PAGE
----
Eduardo Arizpe

Artificial Intelligence: the Key Step for Industry 4.0

Fri, 09/01/2017 - 13:42

The fourth industrial revolution is based on two fundamental ideas. The first is that systems must be capable of interconnecting and sharing data on all the company’s operations. Though this is a new idea, it has permeated the industry and most technology players are improving data collection and systems’ connectivity in preparation. The second aspect, however, is still a work in progress. Once companies can gather information efficiently, it must be analyzed in a way that supports automatic decision-making.

Although startups are more frequently driving technology innovation, Mexican companies are rarely participants in this trend. Alturin is using an attractive value proposition for all manufacturing players to try to change the mindset of Mexican companies toward accepting artificial intelligence. Eduardo Arizpe, CEO of Alturin, explains that his system is based on mathematic algorithms that take equipment past simple automation. The goal is for machines to learn based on their environment and make decisions on their own. “The platform works in a similar way to Spotify,” he says. “The recommendations users receive on Spotify are based on their playlists and favorite artists. This information is handled by a mathematical algorithm that analyzes data and generates specific results for each profile, much like Alturin’s solution.”

In manufacturing operations, artificial intelligence can help companies generate optimal production routes without spending on an employee who manually tracks each step of the process. “Our software can be directly linked to ERP solutions. These platforms are key sources of data, the most important factor in artificial intelligence,” says Arizpe.

Harriet Green, General Manager of IBM’s internet of Things, Commerce and Education businesses, reports that almost 90 percent of the information currently gathered through internet of Things applications is unused. Until the linkage exists, Industry 4.0 will not become a reality. Moving a step further in transforming the industry, Alturin’s system compares key characteristics of new products to the historical data of every other component the company ever manufactured. That way, it can detect how to make the production process much more efficient. Route optimization  is essential when starting new processes because it helps managers avoid downtime and relocate resources to balance workload and available resources.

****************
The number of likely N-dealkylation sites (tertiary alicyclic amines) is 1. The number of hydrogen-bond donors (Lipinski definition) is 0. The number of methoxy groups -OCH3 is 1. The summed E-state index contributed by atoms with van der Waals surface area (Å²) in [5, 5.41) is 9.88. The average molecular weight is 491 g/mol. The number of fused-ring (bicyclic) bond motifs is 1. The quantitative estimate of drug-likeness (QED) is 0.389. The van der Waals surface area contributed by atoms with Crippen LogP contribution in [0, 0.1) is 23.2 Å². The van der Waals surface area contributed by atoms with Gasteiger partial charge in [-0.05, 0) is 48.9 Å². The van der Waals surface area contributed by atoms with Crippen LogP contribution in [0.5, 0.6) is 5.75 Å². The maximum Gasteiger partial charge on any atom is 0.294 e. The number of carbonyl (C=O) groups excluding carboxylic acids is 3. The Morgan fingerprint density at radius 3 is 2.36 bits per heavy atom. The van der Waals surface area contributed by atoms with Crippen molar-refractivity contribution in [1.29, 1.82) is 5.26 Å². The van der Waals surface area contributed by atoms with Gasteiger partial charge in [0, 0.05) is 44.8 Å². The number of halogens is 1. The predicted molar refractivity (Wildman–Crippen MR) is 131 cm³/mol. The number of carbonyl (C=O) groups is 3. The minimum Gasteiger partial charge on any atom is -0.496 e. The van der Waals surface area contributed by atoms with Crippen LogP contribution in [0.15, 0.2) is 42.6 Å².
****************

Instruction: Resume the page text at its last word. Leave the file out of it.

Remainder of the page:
Even though process optimization is not new, Alturin’s value proposition is modern. The company offers a consulting service that is personalized to each client, so it can adapt artificial intelligence to the company’s needs. “Clients receive a unique solution depending on which variables must be analyzed,” Arizpe adds. Alturin works with three companies in the manufacturing sector and is designing a solution specifically for the automotive industry. “Our biggest opportunity is with OEMs because securing this type of client would catalyze our operations.”

Although his focus is on manufacturing, Arizpe sees big opportunities for Alturin’s software in data analysis for sales and service applications. He believes vehicles would benefit from being equipped with sensors that compile data on driving practices. The software could then build maintenance schedules based on the data. “This would be a win-win for the client and the automaker,” he says. “The former would be sure the car will always receive maintenance at the right time and the latter would know the customer was satisfied.”

Until now, Alturin has operated only under its own capital and Arizpe wants to keep it that way for as long as possible. “We want to develop our technology before raising government or private funding.” The company has aggressive growth strategies and by 2020, Arizpe expects Alturin to be a strong player servicing local companies and other players in the US and Latin America. Particularly after the threats President Trump made against Mexican manufacturing, Arizpe sees R&D as a priority for the Mexican industry, as well as technology integration into all manufacturing activities.

The company has had considerable success in the market and its only limitation is the size of its workforce. Six companies have requested a personalized solution but the CEO says Alturin cannot handle the additional workload. “Once we can increase and train our team, we expect to sign five or six clients by the end of 2017,” he says.